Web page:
2. Resourcefulness: Like a startup founder, every dollar I made as an opera singer went back into myself (my “company”) as education and training. This translated into a mentality and drive that made me resourceful: I needed to make sure I did everything in my power to be successful — failure was not an option. Just like startup founders, artists put all of their eggs in one basket and say “I will not settle for anything but success.” It was going to work out because, well, it had to (and I’d thrown much of my savings into it). Self-sufficiency is a highly underrated skill, and in the startup world it’s key to building a team. You need people who can think on their feet, stay agile and come up with solutions without getting overwhelmed.

  3. A “show must go on” mentality: I’ve had so many things go wrong in a live performance: nerves, forgotten lines, mixing up sections of music in my head. It’s bound to happen, and the key to making sure no one in an audience notices is to course-correct in real-time. The same can be said for customer calls. If you work for startups, you know that sometimes, the product misses its cue. Even if it’s a small bug, being able to think on my feet on live calls and come up with fast solutions was key to improving early versions of our product and building trust with customers.

  4. Active generosity: I think there’s a misconception that artists are one-dimensionally selfish and conceited. While it's true you do have to have a healthy dose of narcissism to be successful in this career, you are also usually on stage with other people. Your success drives their success. In the startup world, I still think the phrase “there are no small parts, only small actors” resonates — proactively helping new teammates get onboarded and troubleshoot issues doesn’t only benefit them; it benefits our team and the company as a whole.

  5. Storytelling: Even if you feel like you have a killer product or company, you’re only as good as the story you’re able to tell, and artists tell stories for a living. Pitching companies to candidates and pitching our product to customers is critical to Dover’s success. I also compare this to founders pitching themselves to VC firms — in some cases, you get ten minutes to funnel years of training and focus into one conversation, with the hope that people will get a really good idea of who you are and what you can do. You better make sure the story you tell is compelling, coherent and highlights what makes you unique.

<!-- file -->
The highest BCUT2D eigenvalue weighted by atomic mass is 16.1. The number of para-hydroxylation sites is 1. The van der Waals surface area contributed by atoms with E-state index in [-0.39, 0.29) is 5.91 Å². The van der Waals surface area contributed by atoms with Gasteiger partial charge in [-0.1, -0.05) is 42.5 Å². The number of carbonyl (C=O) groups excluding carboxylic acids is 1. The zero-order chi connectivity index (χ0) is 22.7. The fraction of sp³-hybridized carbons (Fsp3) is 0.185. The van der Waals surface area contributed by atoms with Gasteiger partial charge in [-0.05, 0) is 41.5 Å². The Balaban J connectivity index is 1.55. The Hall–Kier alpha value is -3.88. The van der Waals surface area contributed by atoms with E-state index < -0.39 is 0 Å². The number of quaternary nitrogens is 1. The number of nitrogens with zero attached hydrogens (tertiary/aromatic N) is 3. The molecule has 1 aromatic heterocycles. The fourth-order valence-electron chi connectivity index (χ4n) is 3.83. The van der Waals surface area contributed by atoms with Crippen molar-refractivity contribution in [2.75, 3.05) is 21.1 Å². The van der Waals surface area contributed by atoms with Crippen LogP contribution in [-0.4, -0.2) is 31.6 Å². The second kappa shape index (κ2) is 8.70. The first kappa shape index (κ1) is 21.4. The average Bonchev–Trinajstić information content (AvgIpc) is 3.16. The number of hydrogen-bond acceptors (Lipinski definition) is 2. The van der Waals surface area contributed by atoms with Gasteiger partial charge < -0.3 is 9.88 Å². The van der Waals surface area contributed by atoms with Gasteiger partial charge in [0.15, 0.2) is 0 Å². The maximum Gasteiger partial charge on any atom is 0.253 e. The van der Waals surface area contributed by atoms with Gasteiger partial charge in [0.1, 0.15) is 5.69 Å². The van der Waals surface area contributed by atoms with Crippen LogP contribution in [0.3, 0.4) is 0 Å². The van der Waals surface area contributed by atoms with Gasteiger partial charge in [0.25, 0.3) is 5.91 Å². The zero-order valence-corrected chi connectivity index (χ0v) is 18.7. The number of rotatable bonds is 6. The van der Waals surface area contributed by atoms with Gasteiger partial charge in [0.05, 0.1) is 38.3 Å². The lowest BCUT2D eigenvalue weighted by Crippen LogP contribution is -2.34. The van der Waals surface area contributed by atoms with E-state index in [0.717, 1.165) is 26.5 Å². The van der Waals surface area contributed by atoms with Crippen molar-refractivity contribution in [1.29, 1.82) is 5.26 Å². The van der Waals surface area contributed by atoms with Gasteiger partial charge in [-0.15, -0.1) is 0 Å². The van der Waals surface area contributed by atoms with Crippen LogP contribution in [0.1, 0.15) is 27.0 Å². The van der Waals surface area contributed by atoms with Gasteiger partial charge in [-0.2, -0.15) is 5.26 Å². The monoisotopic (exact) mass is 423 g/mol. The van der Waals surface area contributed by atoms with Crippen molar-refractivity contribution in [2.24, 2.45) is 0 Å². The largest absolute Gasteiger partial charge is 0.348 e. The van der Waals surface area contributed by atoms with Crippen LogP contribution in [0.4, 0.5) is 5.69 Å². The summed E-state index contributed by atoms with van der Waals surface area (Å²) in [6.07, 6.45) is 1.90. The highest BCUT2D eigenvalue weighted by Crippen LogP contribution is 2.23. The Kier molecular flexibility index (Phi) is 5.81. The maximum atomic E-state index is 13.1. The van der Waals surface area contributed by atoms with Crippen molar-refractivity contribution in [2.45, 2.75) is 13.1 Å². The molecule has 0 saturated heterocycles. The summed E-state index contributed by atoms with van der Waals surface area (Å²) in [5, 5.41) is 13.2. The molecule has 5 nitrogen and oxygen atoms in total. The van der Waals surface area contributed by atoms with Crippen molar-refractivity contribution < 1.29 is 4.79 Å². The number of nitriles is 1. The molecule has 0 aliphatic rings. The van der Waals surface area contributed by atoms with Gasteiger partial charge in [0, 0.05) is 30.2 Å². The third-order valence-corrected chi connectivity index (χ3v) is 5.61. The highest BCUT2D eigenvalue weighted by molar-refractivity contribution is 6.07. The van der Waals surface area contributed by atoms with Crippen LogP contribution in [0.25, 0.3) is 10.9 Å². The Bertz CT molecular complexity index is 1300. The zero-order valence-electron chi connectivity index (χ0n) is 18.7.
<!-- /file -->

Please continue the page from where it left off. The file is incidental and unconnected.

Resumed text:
6. No half-measures: If you want to be successful in the arts, you can’t approach it half-heartedly. Though it might sound dark, my professors and coaches constantly reminded us that if we didn’t want to improve or do the work, someone else would. Feedback was often pointed and sometimes devastating, pushing people to not settle for good enough. This very clearly translates into tech — every day dozens of new companies are founded at a similar velocity to companies that are failing. Having people on your team who are willing to go full force into a project and not settle is key to growing quickly and building something world-class.

From 1 to 83: scaling our team with artists

During the summer of 2020, Dover was scaling quickly, and I couldn’t handle every customer relationship on my own. Additionally, as the pandemic reached a peak, many of my artist friends had been displaced because of venue shutdowns and performance postponements. These are hard-working, smart, and dynamic individuals that were looking for security in an unstable world.

Max asked if I knew anyone who would be a great fit, and I immediately reached out to Thomas, a friend of mine from my days at the Merola Program at the San Francisco Opera (and a classically trained pianist!) Thomas joined our recruiting coordinator team and referred a few folks of his own. One referral led to another, and our team quickly grew to 15 and numbers 83 today across recruiting coordinators, interviewers and support team members. Thomas has since moved into a role on our business operations team, taught himself SQL, and has started working on a few coding projects of his own!

Before Dover, I had never once been told: “It’s okay that you haven’t done this before, and we’ll teach you.” I appreciated that Max, Anvisha, and George could see the value in hard work, and had enough belief in me and our team that the rest could be taught.

Today, I’m proud to say the most represented schools at Dover are MIT, Berkeley, and (my alma mater) The Manhattan School of Music. If you’re a startup founder, hiring manager, or recruiter, I urge you to build your team with folks from diverse backgrounds and watch your company go from seed stage to rocketship.

Brittany Nickell